Fifth Betting Round – Seventh Street

During the 5th betting round (also called the River), players are still able to check, bet, call, raise or fold. Now it's time for the Showdown, as long as 2 or more players remain. At this stage, the player with the best 5-card hand, according to the standard hand ranking system, will win the pot.

Note that a hand with more than seven cards is dead. A hand with less than seven cards at the showdown is also considered dead. There is an exception where any player missing a seventh card may have the hand ruled live.

Also, if there are more players left on the river than cards in the deck, the does not burn, so that each player can receive a fresh card. A common or community card will be dealt face-up in the centre of the table for all active players in the hand to use. The player who is now high using the common card starts the action in the last round.


Even though 7 Card Stud features7 cards dealt to each player by the river, at showdown, only 5 cards on a player's individual board can be used to make the best 5-card hand. The hand rankings are exactly the same as in Texas Hold'em, with a Royal Flush being the best possible hand and High Card being the worst.

Not that, suits don't count in the Stud Poker Hand Ranking system except for deciding the bring-in, where Clubs are the worst, Diamonds are third, Hearts are second best and Spades rank top.

7 Cards Stud


Seven Card Stud Overview

In a game of 7 Card Stud, each player must pay and ante before being dealt two cards face-down and one card face-up. Over four betting rounds, 4 more cards are dealt with 3 face-up and the last card being dealt face-down.

At showdown, the best 5-card hand wins the pot. Most 7 Card Stud games are in a limit format with a smaller bet wagered on 3rd and 4th street that doubles on 5th, 6th and 7th street. There is also a bring-in bet that is akin to a blind that the player with the worst upcard on 3rd street must pay.

If there is an open pair on fourth street, any player has the option of betting double the smaller bet.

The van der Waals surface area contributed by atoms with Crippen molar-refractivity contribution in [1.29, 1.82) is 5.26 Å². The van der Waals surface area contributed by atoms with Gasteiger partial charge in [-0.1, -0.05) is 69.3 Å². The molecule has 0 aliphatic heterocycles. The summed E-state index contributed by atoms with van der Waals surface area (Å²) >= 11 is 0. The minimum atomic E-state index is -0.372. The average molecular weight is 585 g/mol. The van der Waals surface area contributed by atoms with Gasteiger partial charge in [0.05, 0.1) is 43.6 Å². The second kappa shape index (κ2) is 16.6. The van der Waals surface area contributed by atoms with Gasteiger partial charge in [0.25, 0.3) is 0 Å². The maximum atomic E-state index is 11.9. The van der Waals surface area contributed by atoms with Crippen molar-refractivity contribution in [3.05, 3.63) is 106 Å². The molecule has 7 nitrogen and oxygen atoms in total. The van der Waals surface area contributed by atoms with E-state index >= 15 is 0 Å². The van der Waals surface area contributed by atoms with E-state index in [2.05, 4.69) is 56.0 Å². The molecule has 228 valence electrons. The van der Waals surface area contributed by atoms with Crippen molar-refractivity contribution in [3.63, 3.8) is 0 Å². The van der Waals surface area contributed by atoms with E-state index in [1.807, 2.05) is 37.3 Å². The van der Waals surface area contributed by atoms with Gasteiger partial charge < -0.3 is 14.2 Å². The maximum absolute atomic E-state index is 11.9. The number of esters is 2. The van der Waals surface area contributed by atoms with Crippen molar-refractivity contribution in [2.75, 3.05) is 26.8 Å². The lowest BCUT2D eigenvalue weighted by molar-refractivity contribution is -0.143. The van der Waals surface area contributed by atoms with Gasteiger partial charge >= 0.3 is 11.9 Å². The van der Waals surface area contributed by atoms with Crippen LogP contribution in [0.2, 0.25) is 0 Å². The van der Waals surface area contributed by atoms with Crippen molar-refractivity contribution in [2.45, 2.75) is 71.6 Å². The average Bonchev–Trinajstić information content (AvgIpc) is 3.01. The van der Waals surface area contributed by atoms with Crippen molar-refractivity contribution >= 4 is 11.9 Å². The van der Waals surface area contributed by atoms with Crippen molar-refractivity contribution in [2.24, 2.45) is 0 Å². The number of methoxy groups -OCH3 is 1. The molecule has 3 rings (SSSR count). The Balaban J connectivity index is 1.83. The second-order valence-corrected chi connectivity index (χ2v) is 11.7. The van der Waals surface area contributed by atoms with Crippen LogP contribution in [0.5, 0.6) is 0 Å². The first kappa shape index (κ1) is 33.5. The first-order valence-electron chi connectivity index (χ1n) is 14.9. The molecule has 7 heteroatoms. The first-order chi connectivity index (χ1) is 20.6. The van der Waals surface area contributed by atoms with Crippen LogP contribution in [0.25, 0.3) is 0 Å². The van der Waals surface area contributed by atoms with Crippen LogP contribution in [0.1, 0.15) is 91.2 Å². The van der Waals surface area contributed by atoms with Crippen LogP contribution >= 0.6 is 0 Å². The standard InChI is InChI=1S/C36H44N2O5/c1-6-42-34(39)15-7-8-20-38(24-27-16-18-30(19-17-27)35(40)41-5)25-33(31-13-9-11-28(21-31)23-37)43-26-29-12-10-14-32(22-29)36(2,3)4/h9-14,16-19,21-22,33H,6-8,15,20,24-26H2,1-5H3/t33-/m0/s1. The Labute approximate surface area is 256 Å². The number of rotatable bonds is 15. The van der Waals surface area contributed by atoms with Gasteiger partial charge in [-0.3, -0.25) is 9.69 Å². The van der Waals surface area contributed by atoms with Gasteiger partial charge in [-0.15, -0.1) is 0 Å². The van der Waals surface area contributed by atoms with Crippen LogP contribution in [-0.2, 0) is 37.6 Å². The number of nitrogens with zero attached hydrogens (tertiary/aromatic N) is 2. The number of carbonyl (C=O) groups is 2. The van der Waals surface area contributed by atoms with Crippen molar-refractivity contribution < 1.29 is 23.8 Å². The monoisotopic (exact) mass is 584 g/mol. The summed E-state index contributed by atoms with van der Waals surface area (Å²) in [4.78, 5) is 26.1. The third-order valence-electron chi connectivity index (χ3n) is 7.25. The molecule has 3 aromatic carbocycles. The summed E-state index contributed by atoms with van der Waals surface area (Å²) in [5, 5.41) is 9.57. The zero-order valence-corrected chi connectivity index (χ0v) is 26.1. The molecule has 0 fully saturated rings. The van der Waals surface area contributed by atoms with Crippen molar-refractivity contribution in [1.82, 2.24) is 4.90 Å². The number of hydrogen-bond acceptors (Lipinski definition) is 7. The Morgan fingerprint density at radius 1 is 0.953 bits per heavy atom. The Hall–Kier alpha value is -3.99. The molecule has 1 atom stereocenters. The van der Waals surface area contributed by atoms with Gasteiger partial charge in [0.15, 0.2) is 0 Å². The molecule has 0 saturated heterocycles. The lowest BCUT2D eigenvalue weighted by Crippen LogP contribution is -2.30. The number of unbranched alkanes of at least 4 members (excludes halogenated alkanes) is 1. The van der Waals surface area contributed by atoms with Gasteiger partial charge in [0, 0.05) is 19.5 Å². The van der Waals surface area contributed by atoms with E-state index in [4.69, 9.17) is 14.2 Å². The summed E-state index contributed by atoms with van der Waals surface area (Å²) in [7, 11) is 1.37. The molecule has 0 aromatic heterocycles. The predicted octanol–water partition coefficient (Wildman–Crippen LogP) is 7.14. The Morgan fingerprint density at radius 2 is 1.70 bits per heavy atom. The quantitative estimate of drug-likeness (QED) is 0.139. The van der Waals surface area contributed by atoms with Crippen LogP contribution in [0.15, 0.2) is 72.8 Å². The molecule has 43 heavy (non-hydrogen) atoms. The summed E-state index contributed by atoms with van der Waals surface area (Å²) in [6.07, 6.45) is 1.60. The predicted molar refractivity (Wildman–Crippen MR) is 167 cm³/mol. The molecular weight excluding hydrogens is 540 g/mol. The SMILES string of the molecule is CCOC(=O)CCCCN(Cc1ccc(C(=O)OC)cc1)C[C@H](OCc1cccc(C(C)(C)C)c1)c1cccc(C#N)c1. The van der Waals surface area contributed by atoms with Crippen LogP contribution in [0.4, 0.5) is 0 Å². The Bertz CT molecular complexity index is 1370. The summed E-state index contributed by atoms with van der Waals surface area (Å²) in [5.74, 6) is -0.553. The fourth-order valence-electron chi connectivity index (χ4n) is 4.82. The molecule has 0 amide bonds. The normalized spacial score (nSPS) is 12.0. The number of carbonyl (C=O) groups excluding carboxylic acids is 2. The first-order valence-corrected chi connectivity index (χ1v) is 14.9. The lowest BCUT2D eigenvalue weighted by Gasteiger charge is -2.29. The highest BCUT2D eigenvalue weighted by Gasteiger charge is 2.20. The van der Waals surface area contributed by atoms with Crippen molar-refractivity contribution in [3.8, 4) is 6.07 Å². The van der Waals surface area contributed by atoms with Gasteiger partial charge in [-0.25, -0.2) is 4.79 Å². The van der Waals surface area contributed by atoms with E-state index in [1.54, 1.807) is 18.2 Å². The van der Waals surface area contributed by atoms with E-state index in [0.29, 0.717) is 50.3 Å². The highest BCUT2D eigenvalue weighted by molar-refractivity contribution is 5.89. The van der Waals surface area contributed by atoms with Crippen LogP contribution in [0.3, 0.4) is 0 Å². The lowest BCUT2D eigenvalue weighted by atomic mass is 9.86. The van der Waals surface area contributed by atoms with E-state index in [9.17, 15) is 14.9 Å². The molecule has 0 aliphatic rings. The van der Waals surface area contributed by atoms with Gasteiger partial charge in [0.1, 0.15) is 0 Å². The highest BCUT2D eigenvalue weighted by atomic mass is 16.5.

7 Card Stud Rules of the Game

  1. Before the cards are dealt, if either the first or second hole card is accidentally exposed by the dealer, then the third card will be dealt face-down. If both hole cards are dealt up, the hand is ruled dead, and antes will be returned to the player.
  2. The first round of betting starts with a forced bet – called the bring-in – and is determined by the lowest upcard by suit. In the following betting rounds, the high hand gets to act first, and a tie is broken by who first received their cards.
  1. The bring-in player can decide to “complete” to the lower stake bet.
  1. By increasing the bring-in to the lower stake bet, a player is not raising – this is referred to as “completing” the bet in 7 Card Stud games.
  1. In all fixed-limit 7 Card Stud games, with an open pair on fourth street, any player has the option of betting the upper limit in addition to completing the bet.
  1. If a hand is folded when there is no bet, that seat will continue to receive cards until the hand is “killed” because of a bet. This rule is so that a folded hand won’t affect the cards dealt to the next players in the hand.
  1. The dealer is in charge of announcing the low card, the high hand, all raises, and all pairs.